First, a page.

China row casts clouds in Korea

Once touted as one of Asia’s most promising markets, due to its proximity to China and Japan and cultural appeal, South Korea had another disappointing year in 2017, this time due to politics.

Revenue in the country’s foreigner-only casinos had only just recovered from an outbreak of Middle Eastern Respiratory Syndrome in 2015 that triggered a slump in tourism. Prospects at the beginning of the year were looking up, but then South Korea agreed to deploy the U.S. terminal high air altitude defense (THAAD) system sparking Beijing’s ire.

In retaliation, Beijing banned tour-group travel to South Korea from March, with a resulting collapse in tourism numbers. Individual tourists are still able to travel, but they were unable to make up from the large and rapidly rising number of China arrivals. 

The number of mainland visitors fell by more than 48 percent in the eight months through August, according to figures from the Korea Tourism Organization. In August, alone China arrivals were down more than 60 percent. Beijing finally signaled at the end of October that it may ease up on the blockade.

N. Korea lifts racing ban as sanctions bite

The North Korean government has lifted its ban on horse race betting. It is understood that race goers 12 or older were allowed to bet on jockeys through a lottery system at the end of the competition. According to a report from Reuters, experts see the move as the latest method for the isolated country to ride out a series of international sanctions, which has placed bans on key exports such as coal, textiles and seafood. “Kim has been pushing for vanity projects for a theme park, sky resort and the horse riding club for the sake of propping up the people’s well-being but their real purpose was to earn foreign currency,” said Na Jeongwon, head of the North Korea Industry- Economy Research Institute in Seoul.

Paradise Sept. sales gain

Paradise Co posted 34.1 percent gain in revenue year-on-year in September, despite the plunging mainland tourist arrivals. Revenue was approximately KRW54.70 billion ($48.1 million), compared to about KRW40.78 billion in September of 2016. Table revenue rose 37.9 percent to nearly KRW52.09 billion, from nearly KRW37.77 billion in the prior year. The group gave no explanation for the gain, though analysts have speculated it may be benefiting from efforts to broaden its clientele base. In the first half of the year, revenue tumbled 20 percent.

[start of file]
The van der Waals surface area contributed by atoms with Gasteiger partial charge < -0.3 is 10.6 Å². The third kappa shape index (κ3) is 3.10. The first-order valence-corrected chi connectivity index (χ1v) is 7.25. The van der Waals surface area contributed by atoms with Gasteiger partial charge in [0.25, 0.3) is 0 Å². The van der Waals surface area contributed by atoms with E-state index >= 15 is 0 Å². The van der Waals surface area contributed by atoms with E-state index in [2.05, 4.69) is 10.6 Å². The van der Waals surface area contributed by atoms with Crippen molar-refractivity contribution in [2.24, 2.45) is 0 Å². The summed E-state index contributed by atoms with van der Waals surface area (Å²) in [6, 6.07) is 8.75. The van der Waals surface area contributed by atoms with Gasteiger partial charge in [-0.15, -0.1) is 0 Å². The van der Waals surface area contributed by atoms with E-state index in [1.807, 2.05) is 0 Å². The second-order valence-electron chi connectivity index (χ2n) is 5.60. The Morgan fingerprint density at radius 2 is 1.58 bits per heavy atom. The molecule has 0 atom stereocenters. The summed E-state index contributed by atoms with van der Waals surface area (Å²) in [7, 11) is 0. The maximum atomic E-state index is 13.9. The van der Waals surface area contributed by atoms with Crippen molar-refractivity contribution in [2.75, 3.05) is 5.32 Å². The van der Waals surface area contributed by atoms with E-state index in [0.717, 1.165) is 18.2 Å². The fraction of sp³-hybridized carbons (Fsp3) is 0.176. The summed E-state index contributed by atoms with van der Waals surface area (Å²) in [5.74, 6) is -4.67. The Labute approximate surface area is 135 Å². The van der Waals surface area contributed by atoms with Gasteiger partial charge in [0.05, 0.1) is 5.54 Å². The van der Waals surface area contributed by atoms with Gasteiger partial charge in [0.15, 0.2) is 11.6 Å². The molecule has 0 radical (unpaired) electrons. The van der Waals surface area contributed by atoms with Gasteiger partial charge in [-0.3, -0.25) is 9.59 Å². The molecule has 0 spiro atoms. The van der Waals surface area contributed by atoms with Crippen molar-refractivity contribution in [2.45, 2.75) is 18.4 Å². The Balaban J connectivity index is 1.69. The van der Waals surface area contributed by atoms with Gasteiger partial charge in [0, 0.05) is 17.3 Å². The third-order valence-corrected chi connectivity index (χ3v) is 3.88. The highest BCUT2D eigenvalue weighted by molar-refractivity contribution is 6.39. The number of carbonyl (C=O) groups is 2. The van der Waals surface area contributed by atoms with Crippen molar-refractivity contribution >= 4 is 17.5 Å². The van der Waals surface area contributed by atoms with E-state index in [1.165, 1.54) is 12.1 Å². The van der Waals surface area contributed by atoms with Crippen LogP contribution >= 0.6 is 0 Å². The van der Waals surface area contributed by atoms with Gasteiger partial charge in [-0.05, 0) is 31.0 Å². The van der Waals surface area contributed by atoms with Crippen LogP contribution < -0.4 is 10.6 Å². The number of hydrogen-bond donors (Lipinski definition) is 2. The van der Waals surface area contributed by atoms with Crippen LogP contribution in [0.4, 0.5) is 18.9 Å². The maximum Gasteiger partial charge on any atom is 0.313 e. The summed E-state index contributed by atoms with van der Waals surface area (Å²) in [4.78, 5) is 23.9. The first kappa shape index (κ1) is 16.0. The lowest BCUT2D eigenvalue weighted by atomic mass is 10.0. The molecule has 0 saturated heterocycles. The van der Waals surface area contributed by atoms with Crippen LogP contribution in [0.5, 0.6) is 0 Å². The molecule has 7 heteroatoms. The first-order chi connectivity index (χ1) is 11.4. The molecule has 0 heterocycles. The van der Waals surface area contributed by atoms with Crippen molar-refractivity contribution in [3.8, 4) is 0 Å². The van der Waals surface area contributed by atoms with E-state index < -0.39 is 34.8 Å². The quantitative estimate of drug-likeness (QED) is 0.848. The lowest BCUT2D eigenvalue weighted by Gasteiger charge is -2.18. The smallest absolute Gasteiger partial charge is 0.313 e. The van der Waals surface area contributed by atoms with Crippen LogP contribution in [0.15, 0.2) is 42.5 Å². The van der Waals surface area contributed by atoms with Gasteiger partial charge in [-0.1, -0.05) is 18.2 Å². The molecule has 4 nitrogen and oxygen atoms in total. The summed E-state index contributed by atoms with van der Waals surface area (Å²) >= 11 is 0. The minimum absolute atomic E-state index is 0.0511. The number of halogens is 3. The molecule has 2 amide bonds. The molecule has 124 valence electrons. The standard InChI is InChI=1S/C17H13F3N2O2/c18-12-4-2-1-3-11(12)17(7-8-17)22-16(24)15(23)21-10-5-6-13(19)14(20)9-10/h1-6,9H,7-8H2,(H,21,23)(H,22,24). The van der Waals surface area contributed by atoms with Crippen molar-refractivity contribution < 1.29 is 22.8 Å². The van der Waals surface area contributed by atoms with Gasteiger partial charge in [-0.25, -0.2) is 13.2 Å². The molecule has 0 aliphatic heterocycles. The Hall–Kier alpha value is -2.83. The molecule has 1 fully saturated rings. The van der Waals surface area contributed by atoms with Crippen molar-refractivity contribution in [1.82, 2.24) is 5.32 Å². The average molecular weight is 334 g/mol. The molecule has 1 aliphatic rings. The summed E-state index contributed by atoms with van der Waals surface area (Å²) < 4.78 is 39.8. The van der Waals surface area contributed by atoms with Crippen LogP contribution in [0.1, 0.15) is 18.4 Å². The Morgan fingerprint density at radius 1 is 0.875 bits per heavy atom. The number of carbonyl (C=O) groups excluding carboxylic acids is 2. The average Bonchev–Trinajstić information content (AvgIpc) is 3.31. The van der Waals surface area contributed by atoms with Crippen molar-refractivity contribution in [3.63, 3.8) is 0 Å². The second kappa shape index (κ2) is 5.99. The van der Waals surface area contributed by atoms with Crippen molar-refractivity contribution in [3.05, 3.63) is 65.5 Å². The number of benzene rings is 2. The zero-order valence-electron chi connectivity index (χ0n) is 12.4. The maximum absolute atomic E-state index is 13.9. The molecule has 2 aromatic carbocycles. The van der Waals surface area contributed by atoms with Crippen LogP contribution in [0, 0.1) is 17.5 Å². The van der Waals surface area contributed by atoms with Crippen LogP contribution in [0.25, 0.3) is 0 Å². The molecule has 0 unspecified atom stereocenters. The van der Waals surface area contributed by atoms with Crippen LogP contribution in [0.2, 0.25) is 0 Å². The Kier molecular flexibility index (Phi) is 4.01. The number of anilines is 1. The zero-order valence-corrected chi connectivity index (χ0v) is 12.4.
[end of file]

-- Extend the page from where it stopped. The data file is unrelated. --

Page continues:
Despite the setback, a number of projects have progressed, including the opening of the country’s first integrated resort in April. 

Paradise City, a joint venture between Paradise Co. and Japan’s Sega Sammy Holdings Inc, opened in April. The project is located at the International Business Center (IBC-1 Phase 2) Area of Incheon International Airport, and is around 40 minutes drive west of the country’s capital.

It holds a land area of around 330,000 square meters, and opens with 154 game tables, 281 slot machines and 4 electronic table games (62 seats). The remaining facilities under the first phase, which will include commercial facilities and a premium spa are scheduled to be completed in 2018.

The company said that it forecasts roughly 1.5 million annual visitors in the early years of the resort, with revenues for the group’s four casinos to reach 880 billion won in 2017 and 1.1 trillion won in 2018.

The property will be restricted to foreigners only, with only one casino in South Korea permitted to allow the entry of locals. 

The company has dismissed concerns about the tourism slump, saying the resort will pull in visitors from the Seoul region to the non-gaming attractions, while the mainland VIP can visit. 

Caesars Entertainment and the Mohegan Sun also have licenses to develop IRs in the Incheon area, though progress has been slow. Hong Kong-listed Lippo Group, which was part of the Caesars consortium completed its pullout from the project in March. 

Mohegan in May said it had  “executed important agreements” with Incheon International Airport Corp (IIAC) regarding necessary infrastructure around the site, as well as a development services agreement with the scheme’s consortium under which it will receive $40 million a year. The project is slated to open in 2020.

The southern island of Jeju has also seen projects advance, with Landing International Development holding a soft open for the first part of its Shinhwa World complex in April. Landing was originally developing the $2.2 billion resort with Genting Singapore, but the partner announced it was pulling out at the end of 2016, leaving the Chinese property developer to go it alone.

Landing opened The Shinhwa Theme Park, on Sept. 30, which was developed in collaboration with TUBAn, one of Korea’s premier animation companies, based on its popular 3D animated characters such as Larva, Wingcle Bear, Buck, and Oscar. The IR will hold its grand opening in December, when the casino will come online. 

The Gongzi Jeju Casino within the Ramada Hotel complex in Jeju held an official opening in July, while another major project from Lotte Tour Development Co is also moving forward. It has selected Grand Hyatt as the hotel brand for its Jeju Dream Tower integrated resort in a hotel agreement signed in August. The Hyatt will operate 1,600 rooms, 11 restaurants and bars, and all other hotel amenities. It will be the world’s second-largest Hyatt hotel in terms of room capacity.